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Referee Eriksson reflects on Super Cup honour

Referee Jonas Eriksson spoke to UEFA.com about his pride at being appointed for the UEFA Super Cup, what inspired his decision to become a match official and what motivates him.

Jonas Eriksson raises a smile during a 2012/13 UEFA Champions League group stage game
Jonas Eriksson raises a smile during a 2012/13 UEFA Champions League group stage game ©Getty Images

Having officiated in UEFA Champions League and UEFA Europa League semi-final matches, Jonas Eriksson is well used to the big occasion, making him the ideal choice to take charge of the UEFA Super Cup between FC Bayern München and Chelsea FC on Friday evening.

Speaking to UEFA.com, the Swedish referee revealed his pride at being selected for such a prestigious match, his reasons for taking up refereeing in the first place and the driving factor behind his success, on and off the field.

UEFA.com: Jonas Eriksson, how much are you looking forward to refereeing the UEFA Super Cup?

Jonas Eriksson: A lot, of course. I've been refereeing since I was 14 or 15 years old and of course at that age you dream of officiating at one of the biggest finals – and this is one of them.

UEFA.com: You've already refereed some important matches in your career, where does the UEFA Super Cup rank among your highlights?

Eriksson: A final is a final – a winner will be decided. To be appointed for a one-off, knock-out match is always something significant. I try not to rate the matches in terms of importance, I'm just delighted to have been appointed for this match and that UEFA have put their trust in me.

UEFA.com: What inspired you to become a referee?

Eriksson: I felt a lot of referees didn't have the kind of communication skills I expected as a player at a young age – referees who could explain their decisions. Often they didn't have the fitness to be in the right spot. The quality of the refereeing was not good at the level I played at and I felt I could do better. They told me to do a course and do it myself – so I did.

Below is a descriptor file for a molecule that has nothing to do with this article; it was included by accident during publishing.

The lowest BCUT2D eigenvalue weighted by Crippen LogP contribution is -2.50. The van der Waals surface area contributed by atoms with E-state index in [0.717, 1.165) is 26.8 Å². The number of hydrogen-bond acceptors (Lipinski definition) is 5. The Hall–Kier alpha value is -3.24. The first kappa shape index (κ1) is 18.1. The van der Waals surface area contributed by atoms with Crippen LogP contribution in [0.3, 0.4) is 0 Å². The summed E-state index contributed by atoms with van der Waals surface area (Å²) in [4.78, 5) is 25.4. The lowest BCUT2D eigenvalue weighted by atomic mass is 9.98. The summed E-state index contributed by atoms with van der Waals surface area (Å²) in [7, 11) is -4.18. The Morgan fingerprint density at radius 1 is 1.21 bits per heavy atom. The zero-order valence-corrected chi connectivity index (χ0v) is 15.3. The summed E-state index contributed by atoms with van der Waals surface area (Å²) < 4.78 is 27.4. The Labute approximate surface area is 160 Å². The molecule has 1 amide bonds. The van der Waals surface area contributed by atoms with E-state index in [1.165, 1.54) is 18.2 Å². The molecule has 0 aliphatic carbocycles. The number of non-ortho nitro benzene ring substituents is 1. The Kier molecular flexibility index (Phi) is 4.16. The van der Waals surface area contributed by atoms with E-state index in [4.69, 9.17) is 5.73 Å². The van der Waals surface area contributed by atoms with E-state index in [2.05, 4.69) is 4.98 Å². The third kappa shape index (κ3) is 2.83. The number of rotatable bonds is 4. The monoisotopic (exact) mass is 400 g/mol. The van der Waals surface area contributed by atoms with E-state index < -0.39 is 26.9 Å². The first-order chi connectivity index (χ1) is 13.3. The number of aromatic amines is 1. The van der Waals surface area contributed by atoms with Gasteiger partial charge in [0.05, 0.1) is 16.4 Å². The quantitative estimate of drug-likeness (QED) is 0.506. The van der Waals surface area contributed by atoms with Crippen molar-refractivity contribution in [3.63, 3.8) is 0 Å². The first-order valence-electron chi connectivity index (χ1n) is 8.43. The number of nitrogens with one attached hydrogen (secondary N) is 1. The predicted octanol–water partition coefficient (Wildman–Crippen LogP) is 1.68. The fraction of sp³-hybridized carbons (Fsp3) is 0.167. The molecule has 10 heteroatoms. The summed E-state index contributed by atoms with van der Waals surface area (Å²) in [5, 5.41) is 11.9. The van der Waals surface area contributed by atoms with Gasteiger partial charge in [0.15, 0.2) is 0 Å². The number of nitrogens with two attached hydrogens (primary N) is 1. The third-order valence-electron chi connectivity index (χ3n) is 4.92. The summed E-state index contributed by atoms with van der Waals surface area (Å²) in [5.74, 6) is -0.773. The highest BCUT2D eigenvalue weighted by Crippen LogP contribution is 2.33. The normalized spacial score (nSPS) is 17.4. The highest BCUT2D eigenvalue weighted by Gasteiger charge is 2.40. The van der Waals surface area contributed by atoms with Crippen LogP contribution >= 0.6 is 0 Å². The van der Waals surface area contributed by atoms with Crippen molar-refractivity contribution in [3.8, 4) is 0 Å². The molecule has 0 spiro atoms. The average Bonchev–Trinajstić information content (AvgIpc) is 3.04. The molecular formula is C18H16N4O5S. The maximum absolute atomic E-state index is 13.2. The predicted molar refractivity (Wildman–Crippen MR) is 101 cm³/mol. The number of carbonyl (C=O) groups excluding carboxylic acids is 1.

UEFA.com: Who were your role models as a young referee?

Eriksson: I spent a lot of time with Anders Frisk, Sweden's top referee until 2005. I followed him to a number of matches as a fourth official, but I also looked at other referees. I don't think you could copy one referee. It's too much about personality, but I learned bits and pieces from Anders and I looked at other European referees, Pierluigi Collina being one, Markus Merk being another, Hugh Dallas a third. All of them had different skills which I looked at and tried to adopt and develop.

UEFA.com: How important are man-management skills when you're out on the field refereeing 22 players?

Eriksson: Of course it has a lot to do with man-management, the way you approach the players, the way you communicate with them and also prevent things from happening. You have to sell them the decision and get them to accept it. Sometimes you don't make the best decisions but you have to be very good at selling the decisions, otherwise you're going to have a very tough time out there.

UEFA.com: It must also take a lot of character and mental strength…

Eriksson: I think self-confidence and the ability to sell your decisions – that means looking self-assured and being able to convince the players that I made the right decision – is very important. If you don't have that personality and trust in yourself, I don't think you can do the job.

UEFA.com: As well as becoming a successful referee, you also became a successful businessman. What is it that gives you the drive to get to the very top?

Eriksson: I love football and I love to referee. Every week when I step out onto the grass I'm doing what I love most. I've had a fantastic life as a businessman as well, but since 2011 I've dedicated myself to being a professional referee and I'm having the time of my life.   

UEFA.com: How are you and your assistants going to prepare for tomorrow's game?

Eriksson: We received the appointments a few days ago. I've been studying the two teams technically. These are two well-known teams, we’ve all seen them before. Of course there are a few new things – they have new managers for example – but we've watched previous matches. We had a preparatory talk today and we'll have another tomorrow. We've done matches together in our domestic competition, too, and we've been doing some training together too. We're going to warm up, take a walk around the pitch and look at various positions to enhance our cooperation for Friday's match.

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